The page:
Richardson Died From Clot That Compressed Brain

By David Brown
Washington Post Staff Writer
Friday, March 20, 2009

Natasha Richardson, the British actress who fell during a ski lesson on Monday and later in the day lapsed into a coma, died of a large blood clot compressing her brain, New York City's medical examiner said yesterday.

The bleeding that led to the clot was caused by "blunt impact to the head," according to the official report, which also labeled the death an accident.

The formal name for the condition is "epidural hematoma." It is usually the result of bleeding from arteries torn when the skull is struck hard, often on the temple where the bone is thinnest.

Arterial hemorrhage inside the skull is a potential catastrophe. Each heartbeat pumps blood under high pressure into a confined space, compressing the brain tissue.

"It is the most feared, treatable problem in neurosurgery," said Gail Rosseau, chief of surgery at the Neurologic and Orthopedic Hospital of Chicago. "These are the patients who 'talk and die.' "

If the condition is recognized in time, a surgeon can drill a hole through the skull or cut away a piece of it, remove the clot and relieve the pressure. This often results in complete recovery.

Although many details of Richardson's accident have not been made public, she apparently demonstrated a "lucid interval" typical of many traumatic epidural hematomas -- a period soon after the impact when the victim is alert and feels well that is followed by a rapid decline into unconsciousness.

The Toronto Globe and Mail newspaper reported Wednesday that an ambulance was dispatched to the Mont Tremblant ski resort in Quebec on Monday but "turned around" when paramedics were told they were no longer needed. Richardson reportedly went back to her hotel to rest. When her condition began to deteriorate, another ambulance was called.

Where and when she first got a computerized axial tomography, or CAT, scan, the usual way subdural hematomas are discovered, was not known.

The actress was first taken to Centre Hospitalier Laurentien, in Sainte-Agathe-des-Monts, 25 miles from the ski area, arriving shortly after 4 p.m., said hospital spokesman Alain Paquette. That hospital does not have neurosurgical services, so she was stabilized and transferred by ambulance two hours later to Hôpital du Sacré-Coeur, a trauma center 50 miles away in Montreal.

She was ultimately flown to Lenox Hill Hospital in New York, where she died Wednesday at 7:26 p.m.

The Montreal hospital gave no details yesterday about Richardson's treatment.

Lenox Hill Hospital referred all calls to the company that represents actor Liam Neeson, Richardson's husband. The company did not return calls.

"Typically, epidural hematomas occur in the setting of a skull fracture -- and usually you have to hit yourself pretty hard to get a skull fracture," said Javier Provencio, a neurologist and intensive-care physician at the Cleveland Clinic.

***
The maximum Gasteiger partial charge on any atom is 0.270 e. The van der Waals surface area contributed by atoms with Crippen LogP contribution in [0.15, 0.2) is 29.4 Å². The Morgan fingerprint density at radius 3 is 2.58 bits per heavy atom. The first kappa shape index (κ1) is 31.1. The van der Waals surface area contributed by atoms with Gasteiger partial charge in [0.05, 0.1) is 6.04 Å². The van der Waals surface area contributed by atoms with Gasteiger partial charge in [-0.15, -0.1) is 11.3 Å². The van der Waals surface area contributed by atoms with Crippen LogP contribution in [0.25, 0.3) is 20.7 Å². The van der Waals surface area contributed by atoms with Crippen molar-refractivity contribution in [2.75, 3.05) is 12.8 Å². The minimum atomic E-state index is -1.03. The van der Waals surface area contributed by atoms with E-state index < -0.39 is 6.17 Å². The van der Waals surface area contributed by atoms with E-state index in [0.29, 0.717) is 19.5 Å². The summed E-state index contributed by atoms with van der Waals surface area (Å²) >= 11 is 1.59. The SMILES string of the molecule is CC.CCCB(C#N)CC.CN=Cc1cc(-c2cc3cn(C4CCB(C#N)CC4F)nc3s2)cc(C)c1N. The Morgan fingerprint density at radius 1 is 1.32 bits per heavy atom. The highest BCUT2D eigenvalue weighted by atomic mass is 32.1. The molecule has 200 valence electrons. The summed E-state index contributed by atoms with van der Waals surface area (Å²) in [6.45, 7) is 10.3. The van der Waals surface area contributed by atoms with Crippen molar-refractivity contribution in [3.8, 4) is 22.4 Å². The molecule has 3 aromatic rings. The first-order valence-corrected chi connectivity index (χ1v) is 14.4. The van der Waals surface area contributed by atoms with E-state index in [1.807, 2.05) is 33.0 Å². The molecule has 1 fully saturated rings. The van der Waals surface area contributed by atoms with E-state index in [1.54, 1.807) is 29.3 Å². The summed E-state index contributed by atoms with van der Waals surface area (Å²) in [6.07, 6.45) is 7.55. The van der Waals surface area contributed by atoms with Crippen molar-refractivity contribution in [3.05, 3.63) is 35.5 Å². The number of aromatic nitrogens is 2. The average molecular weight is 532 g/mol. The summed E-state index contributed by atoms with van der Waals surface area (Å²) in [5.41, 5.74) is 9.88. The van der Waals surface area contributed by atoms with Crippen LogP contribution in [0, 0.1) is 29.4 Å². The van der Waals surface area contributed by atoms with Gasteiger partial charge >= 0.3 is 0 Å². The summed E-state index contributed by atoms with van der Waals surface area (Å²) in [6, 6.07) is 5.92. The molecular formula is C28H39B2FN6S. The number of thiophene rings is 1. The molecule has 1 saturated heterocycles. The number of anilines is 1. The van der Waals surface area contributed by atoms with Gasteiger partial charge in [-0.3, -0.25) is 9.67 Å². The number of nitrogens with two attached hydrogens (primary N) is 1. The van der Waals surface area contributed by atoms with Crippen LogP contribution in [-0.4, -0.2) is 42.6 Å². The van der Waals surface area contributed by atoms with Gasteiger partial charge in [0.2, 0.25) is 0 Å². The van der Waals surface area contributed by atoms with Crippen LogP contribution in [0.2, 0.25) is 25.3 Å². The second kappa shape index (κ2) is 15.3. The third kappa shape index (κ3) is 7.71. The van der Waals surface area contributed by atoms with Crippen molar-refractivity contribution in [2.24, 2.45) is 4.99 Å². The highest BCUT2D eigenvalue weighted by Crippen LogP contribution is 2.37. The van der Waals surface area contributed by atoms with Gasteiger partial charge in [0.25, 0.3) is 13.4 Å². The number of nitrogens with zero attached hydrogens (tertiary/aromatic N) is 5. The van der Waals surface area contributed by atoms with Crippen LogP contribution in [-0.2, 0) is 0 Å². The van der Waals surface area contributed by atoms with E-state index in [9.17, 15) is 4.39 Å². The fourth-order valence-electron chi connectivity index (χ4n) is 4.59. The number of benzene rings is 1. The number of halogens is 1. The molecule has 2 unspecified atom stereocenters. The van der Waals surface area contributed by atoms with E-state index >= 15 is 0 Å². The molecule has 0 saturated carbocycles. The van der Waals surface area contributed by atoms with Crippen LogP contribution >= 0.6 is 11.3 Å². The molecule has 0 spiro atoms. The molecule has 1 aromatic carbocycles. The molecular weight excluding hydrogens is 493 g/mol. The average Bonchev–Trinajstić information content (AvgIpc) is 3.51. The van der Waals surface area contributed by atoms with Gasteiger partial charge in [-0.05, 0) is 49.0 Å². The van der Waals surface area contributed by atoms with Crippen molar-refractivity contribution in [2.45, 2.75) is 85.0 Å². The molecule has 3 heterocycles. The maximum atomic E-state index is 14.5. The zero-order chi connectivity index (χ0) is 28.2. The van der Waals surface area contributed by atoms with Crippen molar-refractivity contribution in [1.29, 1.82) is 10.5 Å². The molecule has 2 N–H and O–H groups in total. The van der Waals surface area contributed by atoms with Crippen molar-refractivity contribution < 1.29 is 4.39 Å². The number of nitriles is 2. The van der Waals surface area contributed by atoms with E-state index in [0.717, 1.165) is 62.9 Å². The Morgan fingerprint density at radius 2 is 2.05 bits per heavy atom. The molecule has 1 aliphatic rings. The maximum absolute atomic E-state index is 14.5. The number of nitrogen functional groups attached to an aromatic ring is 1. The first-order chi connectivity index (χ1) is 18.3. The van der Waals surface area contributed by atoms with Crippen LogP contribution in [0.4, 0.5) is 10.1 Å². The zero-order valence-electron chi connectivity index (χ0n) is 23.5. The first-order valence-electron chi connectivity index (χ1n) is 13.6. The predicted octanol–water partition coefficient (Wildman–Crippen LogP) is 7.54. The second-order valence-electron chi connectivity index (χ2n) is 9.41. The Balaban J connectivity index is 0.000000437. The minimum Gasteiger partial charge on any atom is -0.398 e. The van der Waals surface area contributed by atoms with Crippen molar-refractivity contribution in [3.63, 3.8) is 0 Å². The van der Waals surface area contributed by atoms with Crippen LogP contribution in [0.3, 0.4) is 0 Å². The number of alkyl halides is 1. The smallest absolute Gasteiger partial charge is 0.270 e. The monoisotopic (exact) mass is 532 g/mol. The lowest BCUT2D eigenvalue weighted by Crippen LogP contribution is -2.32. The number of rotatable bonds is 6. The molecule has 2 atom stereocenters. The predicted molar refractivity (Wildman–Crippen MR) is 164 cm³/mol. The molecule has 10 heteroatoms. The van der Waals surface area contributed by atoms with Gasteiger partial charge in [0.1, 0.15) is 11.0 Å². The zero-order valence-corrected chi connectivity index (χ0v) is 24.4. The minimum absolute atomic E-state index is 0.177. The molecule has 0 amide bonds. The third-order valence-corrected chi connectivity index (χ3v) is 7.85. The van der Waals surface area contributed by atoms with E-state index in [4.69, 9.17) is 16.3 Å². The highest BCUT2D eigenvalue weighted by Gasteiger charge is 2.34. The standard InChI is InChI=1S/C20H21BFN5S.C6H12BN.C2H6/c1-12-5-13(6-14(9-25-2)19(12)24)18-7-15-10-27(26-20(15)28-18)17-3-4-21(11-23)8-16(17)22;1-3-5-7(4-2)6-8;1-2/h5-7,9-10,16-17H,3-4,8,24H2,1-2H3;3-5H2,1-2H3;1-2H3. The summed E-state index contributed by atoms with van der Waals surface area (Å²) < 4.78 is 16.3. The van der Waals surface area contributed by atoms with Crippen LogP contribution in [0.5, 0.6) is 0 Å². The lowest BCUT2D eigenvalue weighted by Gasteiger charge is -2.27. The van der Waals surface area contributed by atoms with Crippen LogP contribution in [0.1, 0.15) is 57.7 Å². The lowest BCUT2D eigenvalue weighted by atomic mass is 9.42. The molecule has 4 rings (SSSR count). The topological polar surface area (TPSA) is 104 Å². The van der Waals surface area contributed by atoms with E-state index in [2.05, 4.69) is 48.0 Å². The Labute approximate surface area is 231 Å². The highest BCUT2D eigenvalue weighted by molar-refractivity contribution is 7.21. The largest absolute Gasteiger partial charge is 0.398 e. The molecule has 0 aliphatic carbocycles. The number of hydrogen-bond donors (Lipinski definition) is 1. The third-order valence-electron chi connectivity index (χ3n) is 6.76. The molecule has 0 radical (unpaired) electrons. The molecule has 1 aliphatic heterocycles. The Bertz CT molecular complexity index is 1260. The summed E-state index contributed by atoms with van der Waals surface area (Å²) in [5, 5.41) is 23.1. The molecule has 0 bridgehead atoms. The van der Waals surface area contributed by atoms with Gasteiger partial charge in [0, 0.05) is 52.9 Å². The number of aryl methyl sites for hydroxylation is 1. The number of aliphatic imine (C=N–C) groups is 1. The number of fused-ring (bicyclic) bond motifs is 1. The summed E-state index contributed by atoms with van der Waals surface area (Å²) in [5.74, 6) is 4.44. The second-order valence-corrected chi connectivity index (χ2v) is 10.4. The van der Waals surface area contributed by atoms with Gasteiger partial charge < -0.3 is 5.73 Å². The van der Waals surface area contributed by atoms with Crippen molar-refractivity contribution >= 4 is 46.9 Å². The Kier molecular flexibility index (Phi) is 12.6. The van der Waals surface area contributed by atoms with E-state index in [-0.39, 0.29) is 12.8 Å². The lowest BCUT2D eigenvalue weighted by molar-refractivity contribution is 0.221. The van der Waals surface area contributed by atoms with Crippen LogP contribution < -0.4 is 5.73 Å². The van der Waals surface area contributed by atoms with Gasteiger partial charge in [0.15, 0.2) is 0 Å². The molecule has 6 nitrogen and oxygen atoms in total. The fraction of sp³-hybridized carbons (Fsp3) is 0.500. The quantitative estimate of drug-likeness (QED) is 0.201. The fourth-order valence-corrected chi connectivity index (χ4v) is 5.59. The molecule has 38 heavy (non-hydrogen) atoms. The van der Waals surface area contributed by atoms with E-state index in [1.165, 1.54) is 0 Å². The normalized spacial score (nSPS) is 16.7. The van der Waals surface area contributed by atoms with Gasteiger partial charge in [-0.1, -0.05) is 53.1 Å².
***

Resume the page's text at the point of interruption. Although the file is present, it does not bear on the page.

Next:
Rosseau concurred, saying that "it is a rarity that we see trivial injury causing catastrophic consequences, except in those rare occurrences where there is a skull fracture adjacent to a blood vessel or a patient is on an anticoagulant."

The prescription anticoagulant warfarin and over-the-counter painkillers such as aspirin and ibuprofen (but not acetaminophen) can promote bleeding and increase the risk of serious complications after head trauma.

A spokeswoman for the New York medical examiner's office would not say whether the autopsy found a fracture.

It is also not known whether Richardson lost consciousness, even briefly, after the fall, which would suggest a forceful impact. News reports said the snow was soft and the temperature was above freezing at the time of the accident.

Richardson, 45, was reportedly being taught by an experienced instructor and was not wearing a helmet. After the accident, the ski patrol was called, and she was taken off the hill in a toboggan, which is standard protocol, according to reports. Reportedly, she was advised to see a physician but said she did not want to.

Physicians used to think that a person had to lose consciousness to have a serious head injury, but research in the past decade has shown that is not true.

A study published in 2000 found that if a person with a minor head injury has a headache, vomits, is older than 60, is intoxicated in any way, has a problem with short-term memory, has a seizure or has an injury above the collarbones, then he or she should have a CAT scan.

In the 2007-2008 ski season, 44 people were killed skiing and nine snowboarding in the United States. There were about 10,000 head injuries, according to the National Ski Areas Association.

Forty-three percent of U.S. skiers and boarders wear helmets, up from 25 percent in the 2002-2003 season. Helmets are worn by 70 percent of children younger than 9, but 32 percent of people ages 18 to 24.

Twenty-six percent of beginners wear helmets, compared with 55 percent of advanced skiers and riders, according to the association's statistics.

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